5 Tips to help you develop a better relationship with your food

With so many different food options in grocery stores, new international food chains, and ethnic restaurants opening all around us, many of us still “live to eat!”

How can we figure out what is our relationship with food?

Take a moment to reflect and ask yourself these questions:

  • Does eating certain foods make you feel guilty?
  • Do you feel shame when you eat more than you should?
  • Do you consider certain foods “off-limits” other than strict health requirements?
  • Do you have a habit of overeating without realizing it?
  • Do you eat even if you are not feeling hungry?
  • Do you eat to find comfort?
  • Do you eat or drink because it is a habit?
  • Do you eat in response to strong emotions like boredom, nervousness, loneliness, stress, or excitement?
  • Do you keep trying different diets in the hope of losing weight?
  • Do you avoid eating in front of others for fear of judgment?

If you answered ‘yes’ to the above questions, it indicates that you may have an unhealthy relationship with food.

Here are 5 ways to develop a healthier relationship with food

The one thing to keep in mind is that there does not exist a ‘one size fits all’ approach when it comes to food. Each person is unique, be it their mind or their body, so each person’s food, physiology, and digestion is also unique. To begin our relationship with food we first need to develop a mindset of self-love, self-compassion, and self-regulation, because it is a gradual and slow process but a very rewarding one.

1. Pay attention to your body

Learn to listen to your body and consider the body’s natural cues for the need for food. Our eating habits are influenced by not only our body’s circadian rhythm, but also by many other factors such as cultural norms and beliefs, cost, convenience, availability of time, education, our body’s fitness, gut health, and our genes. It is easy to lose that connection with our body in our modern-day lifestyle. For this reason, start paying attention to what your body is saying or signaling. Every time you sit to eat, ask yourself these 3 questions: Am I eating because I am hungry? What am I eating? How will this help me feel in the long run? If you are ready to listen, the body will guide you and tell you what to eat and when to eat to take care of ‘your body’s need.

2. Consider mindful eating

Mindful eating is all about awareness, it is the use of our physical and emotional faculties to enjoy our food. It is paying attention to what and how you are eating or drinking at the moment. According to the research done on this concept, mindful eating has many benefits. It not only increases our gratitude for food but also increases our physiological and emotional wellbeing. It improves our relationship with food because it makes eating a pleasure and improves our acceptance of our own physical body. It allows us to manage stresses in life better. Just like starting any habit, mindful eating may require a bit of an effort in the beginning, but before you know it, it will soon become a part of your self-care routine. To practice mindful eating, start your meal by removing distractions, no tv, books, or phone, use all your senses to fully appreciate the different flavors, colors, and textures of the foods on your plate.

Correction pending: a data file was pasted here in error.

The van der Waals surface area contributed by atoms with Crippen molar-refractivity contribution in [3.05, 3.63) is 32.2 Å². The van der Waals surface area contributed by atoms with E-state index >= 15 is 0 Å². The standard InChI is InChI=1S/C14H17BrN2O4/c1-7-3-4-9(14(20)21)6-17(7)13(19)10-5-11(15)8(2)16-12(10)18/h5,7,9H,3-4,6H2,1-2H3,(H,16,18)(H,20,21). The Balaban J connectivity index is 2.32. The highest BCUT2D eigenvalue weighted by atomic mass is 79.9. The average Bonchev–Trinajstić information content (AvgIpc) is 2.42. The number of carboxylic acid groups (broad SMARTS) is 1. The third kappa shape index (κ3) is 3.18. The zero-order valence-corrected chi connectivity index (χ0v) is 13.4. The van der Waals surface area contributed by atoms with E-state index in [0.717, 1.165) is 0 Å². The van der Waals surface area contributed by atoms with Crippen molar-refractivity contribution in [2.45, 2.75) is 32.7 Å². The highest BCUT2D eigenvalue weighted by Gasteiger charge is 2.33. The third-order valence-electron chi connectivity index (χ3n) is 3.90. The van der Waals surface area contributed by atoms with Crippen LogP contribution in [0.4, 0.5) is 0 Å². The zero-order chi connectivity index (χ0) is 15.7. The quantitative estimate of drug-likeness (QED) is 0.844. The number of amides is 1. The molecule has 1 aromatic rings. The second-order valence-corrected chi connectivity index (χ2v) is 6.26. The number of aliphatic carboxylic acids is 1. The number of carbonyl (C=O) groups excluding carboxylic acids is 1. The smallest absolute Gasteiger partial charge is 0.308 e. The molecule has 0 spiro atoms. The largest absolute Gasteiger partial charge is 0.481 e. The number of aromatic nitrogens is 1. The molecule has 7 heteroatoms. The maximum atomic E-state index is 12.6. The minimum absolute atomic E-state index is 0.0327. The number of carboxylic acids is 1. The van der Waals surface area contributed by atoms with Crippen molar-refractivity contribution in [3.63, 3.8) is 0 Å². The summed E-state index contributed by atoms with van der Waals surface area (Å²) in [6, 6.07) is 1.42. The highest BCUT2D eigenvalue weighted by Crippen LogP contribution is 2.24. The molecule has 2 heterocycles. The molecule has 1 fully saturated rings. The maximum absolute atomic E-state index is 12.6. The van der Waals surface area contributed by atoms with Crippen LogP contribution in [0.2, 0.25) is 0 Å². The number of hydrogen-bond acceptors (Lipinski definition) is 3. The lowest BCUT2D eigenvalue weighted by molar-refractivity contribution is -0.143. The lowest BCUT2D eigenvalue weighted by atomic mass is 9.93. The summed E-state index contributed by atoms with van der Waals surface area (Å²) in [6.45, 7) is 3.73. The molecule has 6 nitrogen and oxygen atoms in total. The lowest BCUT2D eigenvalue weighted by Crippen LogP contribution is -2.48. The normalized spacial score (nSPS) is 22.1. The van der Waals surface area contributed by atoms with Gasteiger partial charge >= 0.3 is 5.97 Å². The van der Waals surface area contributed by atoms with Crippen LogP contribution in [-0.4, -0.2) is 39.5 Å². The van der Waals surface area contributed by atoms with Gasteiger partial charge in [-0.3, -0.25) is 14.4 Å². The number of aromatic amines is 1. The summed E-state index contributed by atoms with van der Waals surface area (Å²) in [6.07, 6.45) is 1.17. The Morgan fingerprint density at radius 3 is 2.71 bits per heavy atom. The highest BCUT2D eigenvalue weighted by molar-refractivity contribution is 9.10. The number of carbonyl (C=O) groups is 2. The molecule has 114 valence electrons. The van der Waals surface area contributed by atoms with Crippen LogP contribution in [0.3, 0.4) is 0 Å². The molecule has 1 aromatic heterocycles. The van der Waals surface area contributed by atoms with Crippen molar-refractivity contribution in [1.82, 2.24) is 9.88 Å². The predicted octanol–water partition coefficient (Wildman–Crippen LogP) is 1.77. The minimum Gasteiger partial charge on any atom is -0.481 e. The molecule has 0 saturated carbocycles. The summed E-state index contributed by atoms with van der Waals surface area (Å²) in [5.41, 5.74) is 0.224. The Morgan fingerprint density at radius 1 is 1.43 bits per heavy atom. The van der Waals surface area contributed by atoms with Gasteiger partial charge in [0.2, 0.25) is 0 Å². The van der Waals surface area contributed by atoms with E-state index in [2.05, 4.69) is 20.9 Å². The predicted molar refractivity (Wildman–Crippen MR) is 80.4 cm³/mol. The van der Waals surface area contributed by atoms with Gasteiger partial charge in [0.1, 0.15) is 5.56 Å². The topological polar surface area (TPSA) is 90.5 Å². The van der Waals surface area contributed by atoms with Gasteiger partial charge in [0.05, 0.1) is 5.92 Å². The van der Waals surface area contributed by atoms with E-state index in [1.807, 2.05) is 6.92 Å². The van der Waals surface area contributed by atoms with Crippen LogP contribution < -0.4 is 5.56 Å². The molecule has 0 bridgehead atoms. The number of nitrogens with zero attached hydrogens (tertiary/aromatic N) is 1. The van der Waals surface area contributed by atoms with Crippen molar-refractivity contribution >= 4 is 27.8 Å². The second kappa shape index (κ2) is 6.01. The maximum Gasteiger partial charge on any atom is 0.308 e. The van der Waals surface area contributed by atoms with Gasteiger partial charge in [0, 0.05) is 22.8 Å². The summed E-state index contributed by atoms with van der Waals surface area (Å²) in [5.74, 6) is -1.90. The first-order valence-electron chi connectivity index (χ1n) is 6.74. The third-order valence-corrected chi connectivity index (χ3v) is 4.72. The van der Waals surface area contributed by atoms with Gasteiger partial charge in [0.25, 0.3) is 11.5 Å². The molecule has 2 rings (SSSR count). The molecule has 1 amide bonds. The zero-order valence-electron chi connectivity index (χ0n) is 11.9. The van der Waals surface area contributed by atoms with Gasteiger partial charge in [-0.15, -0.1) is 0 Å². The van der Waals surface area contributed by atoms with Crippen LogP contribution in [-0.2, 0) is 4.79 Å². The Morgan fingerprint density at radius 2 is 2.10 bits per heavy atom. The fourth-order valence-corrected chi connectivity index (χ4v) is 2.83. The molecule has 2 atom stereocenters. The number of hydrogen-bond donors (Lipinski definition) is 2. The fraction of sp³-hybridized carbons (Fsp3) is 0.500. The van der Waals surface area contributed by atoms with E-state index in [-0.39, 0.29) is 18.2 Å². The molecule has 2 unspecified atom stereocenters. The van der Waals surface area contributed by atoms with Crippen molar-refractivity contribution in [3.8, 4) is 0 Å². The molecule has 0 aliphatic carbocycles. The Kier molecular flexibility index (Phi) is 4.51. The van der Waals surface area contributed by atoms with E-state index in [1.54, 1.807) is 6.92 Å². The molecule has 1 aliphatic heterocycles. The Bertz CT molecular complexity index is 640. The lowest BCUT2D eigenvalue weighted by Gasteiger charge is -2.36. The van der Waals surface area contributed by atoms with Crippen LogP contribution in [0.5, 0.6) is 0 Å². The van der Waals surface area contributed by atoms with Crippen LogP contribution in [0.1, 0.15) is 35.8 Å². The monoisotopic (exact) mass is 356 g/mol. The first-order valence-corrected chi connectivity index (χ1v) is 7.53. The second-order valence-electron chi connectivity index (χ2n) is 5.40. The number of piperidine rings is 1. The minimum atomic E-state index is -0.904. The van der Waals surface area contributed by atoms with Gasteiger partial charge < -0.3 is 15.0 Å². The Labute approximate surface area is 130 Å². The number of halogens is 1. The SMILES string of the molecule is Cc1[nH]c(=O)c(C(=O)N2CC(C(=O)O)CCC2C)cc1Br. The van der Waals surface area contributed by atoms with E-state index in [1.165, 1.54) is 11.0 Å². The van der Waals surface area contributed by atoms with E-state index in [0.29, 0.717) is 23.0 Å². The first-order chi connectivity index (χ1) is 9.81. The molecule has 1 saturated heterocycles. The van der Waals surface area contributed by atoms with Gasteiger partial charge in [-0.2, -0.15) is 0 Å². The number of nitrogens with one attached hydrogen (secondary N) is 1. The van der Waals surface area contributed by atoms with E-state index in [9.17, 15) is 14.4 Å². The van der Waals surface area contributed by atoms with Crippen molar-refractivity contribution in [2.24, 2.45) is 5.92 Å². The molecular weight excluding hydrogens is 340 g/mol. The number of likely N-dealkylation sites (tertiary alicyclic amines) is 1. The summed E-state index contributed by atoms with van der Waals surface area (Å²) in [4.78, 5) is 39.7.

3. Know more about your food

Take the time to educate yourself on your meal. What is the nutritional quality of the food that you are putting in your mouth. Know yourself better, what foods do you like, what recipes do you want to try, what regional cuisine you are willing to try next. Take the time to plan your meals if you have a busy lifestyle. Set concrete health and wellness goals.

4. Give yourself permission to be free to eat

Many times, we punish ourselves by controlling our food groups when we feel we have indulged or eaten unhealthy foods. A better strategy may be to give ourselves unconditional permission to eat. Yes, we do need to watch what and how we eat but punishing ourselves is not the answer. Pay attention to your total food intake, try detoxification strategies, and try not to deprive your body of its nutritional needs. Welcome all foods on your plate.

5. Be positive about the food you eat

Develop an attitude of gratitude. Appreciate the food you eat. Make ‘food’ your friend and enjoy every minute you spend with it.

Mental health disorders such as anorexia, bulimia, and binge eating, are not only a result of our unhealthy relationship with food but also how we see ourselves. When you have a healthy relationship with food, eating, and weight, you will experience minimal stress, worry, and guilt. And less stress, worry, and guilt make it easier for you to eat and live healthy!

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